He has a lifetime American Conservative Union (ACU) score of 12.5 (his lowest marks were in 2011 with a score of 5), a 100 percent rating by the NARAL Pro-Choice America, a zero rating from the National Right to Life, and a solid 85 percent in 2012 (the last year the ADA scored) from the liberal Americans for Democratic Action. With numbers like that, Virginia's senior senator Mark Warner (D) may be a rather plain vanilla legislator when it comes to rhetoric and demeanor -- he's no bombastic camera mugger like say Chuck Schumer -- but he is far from a political moderate on either economic or social issues.
Yet in reporting on Republican senator John Warner (no relation) endorsing the former governor's 2014 reelection bid instead of getting behind former RNC chairman Ed Gillespie's bid for the seat, the Associated Press's Larry O'Dell described Mark Warner as a "centrist" and uncritically forwarded the meme that both Warners exemplify the sort of bipartisan collegiality that is missing in Washington today but which Americans and Virginians particularly long for (emphasis mine):
On the eve of the 111st Congress's first day of business, the Washington Post and Baltimore Sun aimed to send off outgoing capital-area legislators Sen. John Warner (Va.) and Rep. Wayne Gilchrest (Md.) by piling praise on the moderate-to-liberal Republicans for their "independence" (read: opposition to conservative Republicans).
The January 5 Washington Post heralded outgoing Sen. John Warner (R-Va.) in "A Political Giant Takes His Leave." Warner's absence will leave a "void in [the] Va. delegation," the subheader to Amy Gardner's Metro section front-pager lamented.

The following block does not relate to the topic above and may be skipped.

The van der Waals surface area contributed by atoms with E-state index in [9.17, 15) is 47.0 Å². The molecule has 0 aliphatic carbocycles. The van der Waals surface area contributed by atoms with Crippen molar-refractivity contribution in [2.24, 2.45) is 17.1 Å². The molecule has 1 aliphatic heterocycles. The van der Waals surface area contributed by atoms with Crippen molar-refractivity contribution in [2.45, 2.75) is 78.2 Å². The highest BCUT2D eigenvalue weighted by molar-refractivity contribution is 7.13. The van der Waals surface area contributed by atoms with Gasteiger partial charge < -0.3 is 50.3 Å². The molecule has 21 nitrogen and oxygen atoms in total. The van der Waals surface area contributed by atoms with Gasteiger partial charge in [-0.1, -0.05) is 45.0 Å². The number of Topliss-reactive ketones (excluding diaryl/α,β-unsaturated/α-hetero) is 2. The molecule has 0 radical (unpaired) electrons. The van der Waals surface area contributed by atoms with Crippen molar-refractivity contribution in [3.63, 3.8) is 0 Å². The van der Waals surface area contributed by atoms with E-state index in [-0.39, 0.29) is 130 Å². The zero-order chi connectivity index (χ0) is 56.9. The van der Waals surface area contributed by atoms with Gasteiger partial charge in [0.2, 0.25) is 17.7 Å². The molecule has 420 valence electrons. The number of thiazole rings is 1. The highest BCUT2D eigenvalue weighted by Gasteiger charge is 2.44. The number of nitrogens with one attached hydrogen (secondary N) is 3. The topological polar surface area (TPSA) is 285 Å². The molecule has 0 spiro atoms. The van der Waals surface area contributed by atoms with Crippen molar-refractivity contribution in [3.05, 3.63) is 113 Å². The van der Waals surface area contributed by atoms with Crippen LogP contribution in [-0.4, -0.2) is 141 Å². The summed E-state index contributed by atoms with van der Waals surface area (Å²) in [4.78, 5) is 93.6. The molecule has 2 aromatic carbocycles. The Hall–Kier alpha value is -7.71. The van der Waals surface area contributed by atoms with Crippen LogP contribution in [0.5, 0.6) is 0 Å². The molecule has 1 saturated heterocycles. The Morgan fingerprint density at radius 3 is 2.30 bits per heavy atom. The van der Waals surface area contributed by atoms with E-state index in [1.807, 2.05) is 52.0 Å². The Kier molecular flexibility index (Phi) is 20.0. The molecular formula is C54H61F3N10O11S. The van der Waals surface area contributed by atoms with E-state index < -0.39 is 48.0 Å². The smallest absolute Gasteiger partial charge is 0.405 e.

Gardner gushed about Warner leaving "the broad legacy of a man who came to personify the Virginia political gentleman," and quickly turned to Democrats Mark Warner and Jim Webb to praise the former Mr. Elizabeth Taylor. Gardner then turned to her focus to "Warner's independent-minded style," citing his criticism in 2006 of the Iraq war effort and his opposition, in campaign cycles past, to conservative Republicans candidates.
As part of the liberal media’s ongoing tributes to moderate Republicans and their shrinking role in the GOP, The Washington Post on Monday boosted the "legacy" of Sen. John Warner of Virginia, with the headline: "A Political Giant Takes His Leave: Warner Leaves Legacy, Void in Va. Delegation." Unsurprisingly, the Post and reporter Amy Gardner want Republicans to know that Sen. Warner wants them to put on their best bipartisan faces for President Obama:
More than ever, Warner warned, the nation's leaders must work together. "I would hope -- indeed I would urge my colleagues to give the maximum bipartisanship to help his team resolve these almost unprecedented problems facing this country."
Amy Gardner also used this occasion to wonder which Virginia Democrat would be the best nonpartisan centrist to fill the "void" of the "giant" GOP moderate:
It's not unusual for journalists to attempt to distance themselves from the appearance of political ties, especially when trying not to be perceived as biased. But saying you do and actually doing are two separate things.
U.S. News & World Report Editor-in-Chief and chairman of Boston Properties (NYSE:BXP) Mort Zuckerman was asked about donating money to Democratic presidential hopeful Sen. Hillary Clinton's fading campaign by Huffington Post blogger and MSNBC "Morning Joe" regular John Ridley on the May 9 "Morning Joe."
"I wish I could make a contribution, but I'm in the world of journalism and I can't, but thank you for the offer," Zuckerman said.
What's another $500 taken out of your paycheck over the course of a year? It probably isn't much to global warming alarmists like Al Gore, but that's what it could cost you if legislation pending in the U.S. Senate is passed into law.
Does that $500 have your attention? Well, multiply that times every member of your immediate family.
According to a November 11 Washington Times editorial, a bill introduced in the Senate by Sens. Joe Lieberman (I-Conn.) and John Warner (R-Va.) that would require companies to scale back greenhouse-gas emissions could cost Americans $4 trillion to $6 trillion over the next 40 years.
If that bill were passed and made law, the tax would cost every man, woman and child - more than 303 million Americans - $494 a year, a significant burden on the U.S. economy.